Daily Show correspondent Michael Che tries to find a safe place to report from.
"For what it’s worth: it’s never too late to be whoever you want to be. I hope you live a life you’re proud of, and if you find you’re not, I hope you have the strength to start over again."
the greatest source of stress in my life is the conflict I have over writing. I’m doing a writing degree and I don’t even know if I’m a good writer. and i need to be a lot more than good to achieve anything I would like to. but I don’t write enough. I get to self-conscious about what it is I’m doing, whether it’s any good, what other people would make of it, whether it will impress people, whether it’s anything better than what hundreds of thousands other people my own age are doing. how am I ever actually going to make any money? how am I going to stop my life becoming a huge failure? I feel that’s my current trajectory - unhappiness, being very poor, living at home…
which brings me onto the second biggest source of stress in my life - home. mother. family. this house. the dynamic. the way I’m treated. the way I’m looked down on. the way nothing will ever change. sometimes I feel like the only way I could ever actually change how my mother thinks of me is if I make her a huge amount of money. like somehow I become successful and can give her a shit ton of money and somehow buy her satisfaction with me as her child. I don’t know how I can do it through any other means. it’s always about money.
I want to move out so so so so badly but I don’t know how I ever will.
i hope i wake up in the morning as a different person.
I went to a friend’s house last night and I really didn’t want to be there and I got slapped in the face by a drunk girl who I’ve never really got on with that well and I just wanted to leave and nobody could get their head around it. spending time with other people has become something that I have to majorly invest in. it comes so naturally to all my friends. it took me two hours to get to her house so yeah I wanted a fun evening where I didn’t get slapped in the face. I went to bed about two hours before the rest of them. I don’t know what’s wrong with me.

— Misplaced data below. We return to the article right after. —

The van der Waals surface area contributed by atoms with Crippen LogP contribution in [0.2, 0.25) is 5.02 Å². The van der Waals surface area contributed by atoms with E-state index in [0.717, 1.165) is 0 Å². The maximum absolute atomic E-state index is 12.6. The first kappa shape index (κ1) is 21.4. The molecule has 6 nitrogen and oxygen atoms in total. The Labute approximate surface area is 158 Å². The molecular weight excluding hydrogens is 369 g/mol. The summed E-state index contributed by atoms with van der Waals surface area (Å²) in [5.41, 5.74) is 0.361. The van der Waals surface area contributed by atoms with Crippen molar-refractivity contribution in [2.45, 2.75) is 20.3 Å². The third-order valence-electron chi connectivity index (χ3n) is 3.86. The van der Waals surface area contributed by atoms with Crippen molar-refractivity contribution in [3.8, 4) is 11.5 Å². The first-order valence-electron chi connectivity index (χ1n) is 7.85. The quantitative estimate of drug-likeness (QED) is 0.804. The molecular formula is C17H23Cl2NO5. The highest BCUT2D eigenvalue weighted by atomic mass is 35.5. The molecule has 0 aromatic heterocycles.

this is my 10,000th post
I can’t work myself out and I want to be able to do so much but I feel like there’s wall up in front of me but the wall is me, I know it is. but that doesn’t make it any easier to break down.
I convince myself that the wall is my mum and maybe it is but it’s the mum inside my head. or I think it’s this house but it’s the house I’ve built around my head to stop me from seeing out.
I don’t know if I’m supposed to be blaming myself less or blaming myself more. no one ever tells you these things definitely.
I got a haircut today and they didn’t even bother to cut about 30% of my head and so now it’s all off and I have to go and get it done again and it’s just these little things that get to you isn’t it. I feel like a dick
so often I want to scream
I’m gonna go for a while
"Last year, in total, British police officers actually fired their weapons three times. The number of people fatally shot was zero. In 2012 the figure was just one. Even after adjusting for the smaller size of Britain’s population, British citizens are around 100 times less likely to be shot by a police officer than Americans. Between 2010 and 2014 the police force of one small American city, Albuquerque in New Mexico, shot and killed 23 civilians; seven times more than the number of Brits killed by all of England and Wales’s 43 forces during the same period.
The explanation for this gap is simple. In Britain, guns are rare. Only specialist firearms officers carry them; and criminals rarely have access to them. The last time a British police officer was killed by a firearm on duty was in 2012, in a brutal case in Manchester. The annual number of murders by shooting is typically less than 50. Police shootings are enormously controversial. The shooting of Mark Duggan, a known gangster, which in 2011 started riots across London, led to a fiercely debated inquest. Last month, a police officer was charged with murder over a shooting in 2005. The reputation of the Metropolitan Police’s armed officers is still barely recovering from the fatal shooting of Jean Charles de Menezes, an innocent Brazilian, in the wake of the 7/7 terrorist bombings in London.
In America, by contrast, it is hardly surprising that cops resort to their weapons more frequently. In 2013, 30 cops were shot and killed—just a fraction of the 9,000 or so murders using guns that happen each year. Add to that a hyper-militarised police culture and a deep history of racial strife and you have the reason why so many civilians are shot by police officers. Unless America can either reduce its colossal gun ownership rates or fix its deep social problems, shootings of civilians by police—justified or not—seem sure to continue."